In an attempt to avoid falling under the purview of the Tucker Act, Rothe argued that it was not an interested party as required by that statute. The Fifth Circuit rejected this argument because Rothe’s complaint specifically stated that it was seeking to keep its scope of work as the low cost provider, demonstrating that it has an economic interest as a prospective bidder. The court also held that in-sourcing falls within the broad definition of “procurement” as that term has been defined by the Federal Circuit. In Distributed Solutions, Inc. v. United States, the Federal Circuit held that “the term ‘procurement’ includes all stages of the process of acquiring property or services, beginning with the process for determining a need for property or services and ending with contract completion and closeout.” 539 F.3d 1340, 1345 (Fed. Cir. 2008). Accordingly, the Fifth Circuit held that the process for determining a need necessarily includes “the choice to refrain from obtaining outside services.” Therefore a complaint challenging an in-sourcing decision is an action alleging a violation of statute or regulation in connection with a procurement, for which jurisdiction is exclusively vested in the Court of Federal Claims.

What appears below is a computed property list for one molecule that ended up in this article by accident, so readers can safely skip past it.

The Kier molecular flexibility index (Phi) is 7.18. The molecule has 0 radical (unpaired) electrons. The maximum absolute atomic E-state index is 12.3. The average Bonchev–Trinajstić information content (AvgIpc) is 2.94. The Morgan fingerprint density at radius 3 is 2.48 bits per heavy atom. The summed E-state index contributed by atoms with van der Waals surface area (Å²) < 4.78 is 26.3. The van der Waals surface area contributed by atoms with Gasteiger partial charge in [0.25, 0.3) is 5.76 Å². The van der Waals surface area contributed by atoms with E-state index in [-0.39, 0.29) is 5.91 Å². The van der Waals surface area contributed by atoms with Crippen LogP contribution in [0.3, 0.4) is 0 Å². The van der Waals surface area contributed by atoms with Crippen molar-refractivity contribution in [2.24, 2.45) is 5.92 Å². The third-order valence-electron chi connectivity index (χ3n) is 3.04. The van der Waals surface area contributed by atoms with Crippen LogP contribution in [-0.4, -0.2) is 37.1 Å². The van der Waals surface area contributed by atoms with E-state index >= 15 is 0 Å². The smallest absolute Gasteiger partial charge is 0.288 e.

With the Fifth Circuit decision in Rothe, the body of case law continues to develop regarding the proper jurisdiction for in-sourcing claims. The Eleventh Circuit, the only other circuit court to address the issue, also has held that the district courts lack subject-matter jurisdiction over in-sourcing claims. See Vero Technical Support v. U.S. Dep’t of Def., 437 F. App’x 766, 770 (11th Cir. 2011) (unpublished decision). Importantly, both circuit opinions opined on the proper jurisdiction for in-sourcing claims, holding that the claims fall within the scope of the Tucker Act and the exclusive jurisdiction of the Court of Federal Claims.  However, the jurisdictional question still lingers, as the Court of Federal Claims is currently divided on the issue, with one case holding that the Court has jurisdiction, see Santa Barbara Applied Research, Inc. v. United States, 98 Fed. Cl. 536 (2011), and one case holding that the Court does not have jurisdiction over such claims because a disappointed contractor lacks prudential standing, see Hallmark-Phoenix 3, LLC v. United States, 99 Fed. Cl. 65 (2011). As well, one district court in the Western District of Oklahoma found that it had jurisdiction over an in-sourcing claim, see K-Mar Indus., Inc. v. U.S. Dep’t of Def., 752 F. Supp. 2d 1207 (W.D. Okla. 2010). We will continue to monitor developments in this area as new cases provide guidance on this jurisdictional enigma.